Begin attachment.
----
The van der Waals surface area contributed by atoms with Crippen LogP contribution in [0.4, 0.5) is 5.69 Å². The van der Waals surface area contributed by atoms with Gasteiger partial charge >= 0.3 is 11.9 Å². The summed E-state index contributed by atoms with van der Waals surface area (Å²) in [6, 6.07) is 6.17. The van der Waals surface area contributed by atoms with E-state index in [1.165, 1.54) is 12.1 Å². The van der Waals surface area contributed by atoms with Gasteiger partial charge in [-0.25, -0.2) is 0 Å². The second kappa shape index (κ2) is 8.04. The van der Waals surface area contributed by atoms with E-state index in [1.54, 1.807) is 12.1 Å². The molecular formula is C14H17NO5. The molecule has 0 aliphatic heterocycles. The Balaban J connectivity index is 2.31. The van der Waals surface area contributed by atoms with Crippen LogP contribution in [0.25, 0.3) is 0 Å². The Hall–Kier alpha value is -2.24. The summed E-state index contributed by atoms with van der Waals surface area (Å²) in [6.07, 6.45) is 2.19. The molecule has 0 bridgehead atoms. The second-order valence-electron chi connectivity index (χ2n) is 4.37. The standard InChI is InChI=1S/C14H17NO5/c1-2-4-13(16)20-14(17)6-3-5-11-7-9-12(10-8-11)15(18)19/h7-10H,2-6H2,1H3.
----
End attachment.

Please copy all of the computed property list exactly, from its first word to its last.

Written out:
The van der Waals surface area contributed by atoms with Crippen LogP contribution in [0.4, 0.5) is 5.69 Å². The van der Waals surface area contributed by atoms with Gasteiger partial charge >= 0.3 is 11.9 Å². The summed E-state index contributed by atoms with van der Waals surface area (Å²) in [6, 6.07) is 6.17. The van der Waals surface area contributed by atoms with E-state index in [1.165, 1.54) is 12.1 Å². The van der Waals surface area contributed by atoms with Gasteiger partial charge in [-0.25, -0.2) is 0 Å². The second kappa shape index (κ2) is 8.04. The van der Waals surface area contributed by atoms with E-state index in [1.54, 1.807) is 12.1 Å². The molecular formula is C14H17NO5. The molecule has 0 aliphatic heterocycles. The Balaban J connectivity index is 2.31. The van der Waals surface area contributed by atoms with Crippen LogP contribution in [0.25, 0.3) is 0 Å². The Hall–Kier alpha value is -2.24. The summed E-state index contributed by atoms with van der Waals surface area (Å²) in [6.07, 6.45) is 2.19. The molecule has 0 bridgehead atoms. The second-order valence-electron chi connectivity index (χ2n) is 4.37. The standard InChI is InChI=1S/C14H17NO5/c1-2-4-13(16)20-14(17)6-3-5-11-7-9-12(10-8-11)15(18)19/h7-10H,2-6H2,1H3.